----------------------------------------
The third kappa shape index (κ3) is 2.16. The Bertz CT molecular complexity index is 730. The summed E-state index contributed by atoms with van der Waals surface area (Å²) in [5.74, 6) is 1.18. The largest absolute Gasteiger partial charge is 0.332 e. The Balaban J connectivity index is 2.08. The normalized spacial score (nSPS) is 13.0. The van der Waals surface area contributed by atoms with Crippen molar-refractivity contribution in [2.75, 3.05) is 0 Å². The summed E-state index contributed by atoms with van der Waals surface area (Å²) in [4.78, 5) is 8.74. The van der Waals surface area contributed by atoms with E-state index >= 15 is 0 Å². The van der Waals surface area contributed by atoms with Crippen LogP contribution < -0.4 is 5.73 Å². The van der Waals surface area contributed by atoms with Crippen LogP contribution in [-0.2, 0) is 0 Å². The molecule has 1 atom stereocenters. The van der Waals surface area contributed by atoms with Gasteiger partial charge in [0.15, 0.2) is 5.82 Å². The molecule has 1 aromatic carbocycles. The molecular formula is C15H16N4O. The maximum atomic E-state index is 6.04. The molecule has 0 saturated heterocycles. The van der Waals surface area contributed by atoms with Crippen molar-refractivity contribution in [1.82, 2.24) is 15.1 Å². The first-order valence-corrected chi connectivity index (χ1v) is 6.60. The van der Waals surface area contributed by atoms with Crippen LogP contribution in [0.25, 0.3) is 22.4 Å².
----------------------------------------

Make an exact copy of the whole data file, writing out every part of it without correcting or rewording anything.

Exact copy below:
The third kappa shape index (κ3) is 2.16. The Bertz CT molecular complexity index is 730. The summed E-state index contributed by atoms with van der Waals surface area (Å²) in [5.74, 6) is 1.18. The largest absolute Gasteiger partial charge is 0.332 e. The Balaban J connectivity index is 2.08. The normalized spacial score (nSPS) is 13.0. The van der Waals surface area contributed by atoms with Crippen molar-refractivity contribution in [2.75, 3.05) is 0 Å². The summed E-state index contributed by atoms with van der Waals surface area (Å²) in [4.78, 5) is 8.74. The van der Waals surface area contributed by atoms with E-state index >= 15 is 0 Å². The van der Waals surface area contributed by atoms with Crippen LogP contribution < -0.4 is 5.73 Å². The van der Waals surface area contributed by atoms with Crippen LogP contribution in [-0.2, 0) is 0 Å². The molecule has 1 atom stereocenters. The van der Waals surface area contributed by atoms with Gasteiger partial charge in [0.15, 0.2) is 5.82 Å². The molecule has 1 aromatic carbocycles. The molecular formula is C15H16N4O. The maximum atomic E-state index is 6.04. The molecule has 0 saturated heterocycles. The van der Waals surface area contributed by atoms with Crippen molar-refractivity contribution in [1.82, 2.24) is 15.1 Å². The first-order valence-corrected chi connectivity index (χ1v) is 6.60. The van der Waals surface area contributed by atoms with Crippen LogP contribution in [0.25, 0.3) is 22.4 Å².